I. Zebra Cards serve as a motivating force.
Enjoyment of a subject stimulates intellectual exploration and growth.
Flipping through the Cards immediately discloses that they are
fun; this is inherent in the notion of astonishment underlying them.
Given the important role that motivation plays in the challenging,
occasionally tedious task of learning medicine, it is my hope that the
mental stimulation and enjoyment derived from the cards (and the Extracts)
will become transformed into an eagerness to study mainstream medicine
independently using more conventional sources.
II. Zebra Cards teach medical facts.
This is the raison d'être for most medical textbooks and, ultimately, for Zebra Cards as well. But because the facts presented in Zebra Cards are likely to be ignored or glossed over (or even mis-stated) in many textbooks, some colleagues have labeled these cards as a medical equivalent of "Trivial Pursuit." Make no mistake, triviality is a comparative term, applied appropriately to populations and inappropriately to individuals. As McKusick (7) has noted in commenting about rare diseases, "It is no consolation to the victim of the disorder that he is one in a million. He still has a right to as thoughtful management as the patient with a run-of-the-mine condition."
III. Zebra Cards will sharpen clinical skills.
By example and by repetition, Zebra Cards attempt to modify subtly the way a physician thinks during the interview and examination of a patient; that is, to make him or her aware that anything could be a clue to the identity of the patient's malady. The same sentiment was well expressed by the English neurosurgeon Wilfred Trotter (8):
We come ... to the question of what aspects of human faculty it is necessary for the good doctor to cultivate. ... The first to be named must always be the power of attention, of giving one's whole mind to the patient without the interposition of oneself. It sounds simple, but only the very greatest of doctors ever fully attain it. It is an active process and not either mere resigned listening or even politely waiting until you can interrupt. Disease often tells its secrets in a casual parenthesis.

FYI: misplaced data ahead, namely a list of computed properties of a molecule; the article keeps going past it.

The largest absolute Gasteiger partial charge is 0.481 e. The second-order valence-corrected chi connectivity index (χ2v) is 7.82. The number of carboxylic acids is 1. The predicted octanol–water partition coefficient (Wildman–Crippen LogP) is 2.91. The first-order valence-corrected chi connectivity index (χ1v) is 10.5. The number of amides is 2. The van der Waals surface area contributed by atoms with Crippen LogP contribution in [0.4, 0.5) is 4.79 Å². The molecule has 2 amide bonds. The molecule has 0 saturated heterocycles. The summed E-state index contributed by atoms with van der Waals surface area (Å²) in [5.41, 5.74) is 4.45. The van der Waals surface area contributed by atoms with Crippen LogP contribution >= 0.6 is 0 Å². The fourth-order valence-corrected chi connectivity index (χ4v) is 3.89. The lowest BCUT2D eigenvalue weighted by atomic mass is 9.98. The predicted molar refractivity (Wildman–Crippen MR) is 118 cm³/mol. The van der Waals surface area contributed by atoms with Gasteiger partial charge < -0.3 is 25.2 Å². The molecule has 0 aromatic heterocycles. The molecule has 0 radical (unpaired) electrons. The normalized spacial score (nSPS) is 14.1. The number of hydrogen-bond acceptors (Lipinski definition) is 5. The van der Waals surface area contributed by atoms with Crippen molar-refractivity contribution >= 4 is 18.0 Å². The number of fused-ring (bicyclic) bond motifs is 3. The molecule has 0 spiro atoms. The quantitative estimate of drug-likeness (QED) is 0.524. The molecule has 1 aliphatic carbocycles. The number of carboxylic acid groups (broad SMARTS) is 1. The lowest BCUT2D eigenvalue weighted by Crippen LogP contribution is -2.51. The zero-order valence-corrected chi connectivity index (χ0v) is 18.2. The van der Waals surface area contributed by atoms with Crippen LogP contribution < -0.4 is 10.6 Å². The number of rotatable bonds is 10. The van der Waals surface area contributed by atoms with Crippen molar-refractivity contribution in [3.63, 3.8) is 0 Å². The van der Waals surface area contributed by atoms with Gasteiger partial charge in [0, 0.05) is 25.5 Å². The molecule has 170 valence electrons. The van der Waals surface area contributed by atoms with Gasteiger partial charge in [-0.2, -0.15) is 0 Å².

Zebra Cards help attune the physician's ear to the casual parenthesis by showing how the most inconsequential, outrageous, innocuous, or inconsistent statement or observation may be a manifestation of disease. It is well known that a common cause of incorrect diagnoses is failure to consider the proper diagnosis (9). The flash-card format forces the reader to repeatedly think at the boundaries of his or her knowledge. Thus, after a few passes through Zebra Cards, the habit of continously asking oneself "What am I missing?" or "What haven't I considered?" will develop. In this way the physician automatically begins using all the available data in decision making, and, with this questioning attitude, takes nothing for granted.
That there is a need for reinforcing this manner of thinking is clear: The accelerating pace of activities demanded by the practice of medicine today is the natural enemy of the casual parenthesis. I suspect most (if not all) physicians, of whatever age, are haunted by a feeling that one's professional forebears were somehow vastly more adept than he or she at interpreting the signals of disease (10). Certainly, bemoaning a perceived contemporary decline in clinical skills is not a new practice. For example, Dressler (11), in a 1960 article about the value of percussion in detecting pericardial effusions, quotes the 1936 lament of Sir John Parkinson: "No longer shall we tell of the professor who by knocking at the front door could find out who was in the drawing room."
IV. Zebra Cards convey the boundless subtlety of the human organism.
Because common things occur commonly, it is easy in any type of medical practice to fall into an unthinking routine. Osler warned against this brand of hubris (12):
We, the doctors, are so fallible, ever beset with the common and fatal fallacy of reaching conclusions from superficial observations and constantly misled by the ease with which our minds fall into the ruts of one or two experiences.
Zebra Cards convincingly show, not only at an intellectual level, but at a visceral level as well, that there are subtleties in even the most mundane situations and that no two experiences are ever identical. This knowledge results directly in better patient care and a more enriched practice of medicine (13).
V. Zebra Cards help train the mind to remember disjoint facts.
Unlike some of the physical sciences, where a basic set of laws captures a large proportion of the knowledge about a field, medicine lacks grand unifying principles (14). As a result, physicians are required to memorize thousands of facts, too many of which are little used and exist in isolation, with no contextual associations to assist recall. For example, either you know that shoulder pain may be referred from the diaphragm or you do not. Extended work with Zebra Cards, I have found, helps develop a facility for remembering unconnected facts that is useful in both medicine and other endeavors.